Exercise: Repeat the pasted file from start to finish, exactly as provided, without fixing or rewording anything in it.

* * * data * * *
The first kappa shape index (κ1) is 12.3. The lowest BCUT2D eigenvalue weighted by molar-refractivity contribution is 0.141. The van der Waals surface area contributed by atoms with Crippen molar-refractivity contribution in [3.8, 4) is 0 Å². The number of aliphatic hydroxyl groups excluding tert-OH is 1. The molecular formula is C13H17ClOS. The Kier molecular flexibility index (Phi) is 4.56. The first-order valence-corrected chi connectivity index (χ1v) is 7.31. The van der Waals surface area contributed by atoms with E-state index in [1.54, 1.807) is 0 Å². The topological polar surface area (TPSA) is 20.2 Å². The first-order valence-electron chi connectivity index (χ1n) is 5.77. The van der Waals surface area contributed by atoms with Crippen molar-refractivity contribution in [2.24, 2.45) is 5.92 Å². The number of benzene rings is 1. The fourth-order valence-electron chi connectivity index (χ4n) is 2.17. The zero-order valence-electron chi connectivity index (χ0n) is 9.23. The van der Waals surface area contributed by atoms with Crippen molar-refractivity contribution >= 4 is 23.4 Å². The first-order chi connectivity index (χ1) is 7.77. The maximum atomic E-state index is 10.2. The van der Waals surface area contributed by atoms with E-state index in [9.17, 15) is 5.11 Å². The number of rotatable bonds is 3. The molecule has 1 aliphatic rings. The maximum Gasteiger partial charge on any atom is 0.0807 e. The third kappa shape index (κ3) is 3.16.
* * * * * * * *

The first kappa shape index (κ1) is 12.3. The lowest BCUT2D eigenvalue weighted by molar-refractivity contribution is 0.141. The van der Waals surface area contributed by atoms with Crippen molar-refractivity contribution in [3.8, 4) is 0 Å². The number of aliphatic hydroxyl groups excluding tert-OH is 1. The molecular formula is C13H17ClOS. The Kier molecular flexibility index (Phi) is 4.56. The first-order valence-corrected chi connectivity index (χ1v) is 7.31. The van der Waals surface area contributed by atoms with E-state index in [1.54, 1.807) is 0 Å². The topological polar surface area (TPSA) is 20.2 Å². The first-order valence-electron chi connectivity index (χ1n) is 5.77. The van der Waals surface area contributed by atoms with Crippen molar-refractivity contribution in [2.24, 2.45) is 5.92 Å². The number of benzene rings is 1. The fourth-order valence-electron chi connectivity index (χ4n) is 2.17. The zero-order valence-electron chi connectivity index (χ0n) is 9.23. The van der Waals surface area contributed by atoms with Crippen molar-refractivity contribution >= 4 is 23.4 Å². The first-order chi connectivity index (χ1) is 7.77. The maximum atomic E-state index is 10.2. The van der Waals surface area contributed by atoms with E-state index in [9.17, 15) is 5.11 Å². The number of rotatable bonds is 3. The molecule has 1 aliphatic rings. The maximum Gasteiger partial charge on any atom is 0.0807 e. The third kappa shape index (κ3) is 3.16.